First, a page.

Oregon State 3 2006, 2007, 2018
California 2 1947, 1957
Michigan 2 1953, 1962
Oklahoma 2 1951, 1994
South Carolina 2 2010, 2011
Stanford 2 1987, 1988
Vanderbilt 2 2014, 2019
Coastal Carolina 1 2016
Florida 1 2017
Fresno State 1 2008
Georgia 1 1990
Holy Cross 1 1952
Missouri 1 1954
Ohio State 1 1966
Oklahoma State 1 1959
Pepperdine 1 1992
Rice 1 2003
UCLA 1 2013
Virginia 1 2015
Wake Forest 1 1955
Wichita State 1 1989


Teams with at least 35 total appearances, through the ongoing 2019 tournament, are listed.

School Appearances First Most recent
Texas 59 1947 2018
Florida State 58 1956 2019
Miami (FL) 47 1971 2019
Oklahoma State 46 1947 2019
Clemson 44 1947 2019
Cal State Fullerton 40 1975 2018
Arizona 39 1950 2017
Arizona State 39[a] 1964 2019
Mississippi State 38 1949 2019
Oklahoma 37 1947 2018
St. John's 37 1949 2018
USC 37 1948 2015
Florida 35 1958 2019
Fresno State 35 1952 2019
Texas A&M 35 1951 2019
  1. ^ Does not include one appearance ordered to be vacated by the NCAA.

Most appearances without a title

The top five teams in this category, through the 2019 tournament, are listed.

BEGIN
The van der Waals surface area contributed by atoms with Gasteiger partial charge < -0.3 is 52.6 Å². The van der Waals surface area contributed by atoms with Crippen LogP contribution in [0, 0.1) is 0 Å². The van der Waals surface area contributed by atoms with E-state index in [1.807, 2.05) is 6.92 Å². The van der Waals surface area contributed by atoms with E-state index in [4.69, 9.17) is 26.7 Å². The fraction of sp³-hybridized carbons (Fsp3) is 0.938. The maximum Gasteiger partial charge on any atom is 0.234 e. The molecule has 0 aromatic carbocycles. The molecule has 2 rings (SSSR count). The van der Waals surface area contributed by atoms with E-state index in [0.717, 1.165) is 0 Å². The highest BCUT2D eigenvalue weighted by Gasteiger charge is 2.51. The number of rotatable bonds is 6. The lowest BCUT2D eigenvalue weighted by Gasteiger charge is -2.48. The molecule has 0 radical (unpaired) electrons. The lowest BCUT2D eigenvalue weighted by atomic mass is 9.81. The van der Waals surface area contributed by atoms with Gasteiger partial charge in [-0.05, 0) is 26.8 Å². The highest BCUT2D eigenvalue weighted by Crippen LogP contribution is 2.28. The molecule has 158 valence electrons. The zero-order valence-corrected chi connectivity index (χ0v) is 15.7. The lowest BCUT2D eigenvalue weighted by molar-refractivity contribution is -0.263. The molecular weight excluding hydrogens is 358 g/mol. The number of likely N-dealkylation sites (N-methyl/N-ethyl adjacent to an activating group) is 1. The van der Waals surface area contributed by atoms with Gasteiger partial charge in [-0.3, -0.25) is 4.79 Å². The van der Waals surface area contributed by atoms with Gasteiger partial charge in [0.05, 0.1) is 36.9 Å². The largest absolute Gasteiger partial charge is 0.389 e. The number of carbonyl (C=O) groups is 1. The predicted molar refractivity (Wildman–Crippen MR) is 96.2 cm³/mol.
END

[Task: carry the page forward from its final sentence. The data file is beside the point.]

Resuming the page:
School Appearances
Florida State 57
Clemson 44
Mississippi State 38
St. John's 37
Texas A&M 35

Most appearances without a College World Series appearance

The top five teams in this category (including ties), through the ongoing 2019 tournament, are listed.

School Appearances
East Carolina 30
South Alabama 27
Stetson 19
Bethune–Cookman 16
Jacksonville 14
San Diego State 14

Past formats


The first tournament was an 8 team single elimination tournament. Four teams each were put into two playoff brackets, named the "Eastern Playoff" and the "Western Playoff." The winner of each bracket moved on to the College World Series, which was, at that time, a 2 team best-of-three game series.


The second year of the tournament maintained the "Eastern Playoff" and "Western Playoff" format, however, they were now double elimination. The winner of each bracket moved on to the College World Series to play a best-of-three game series.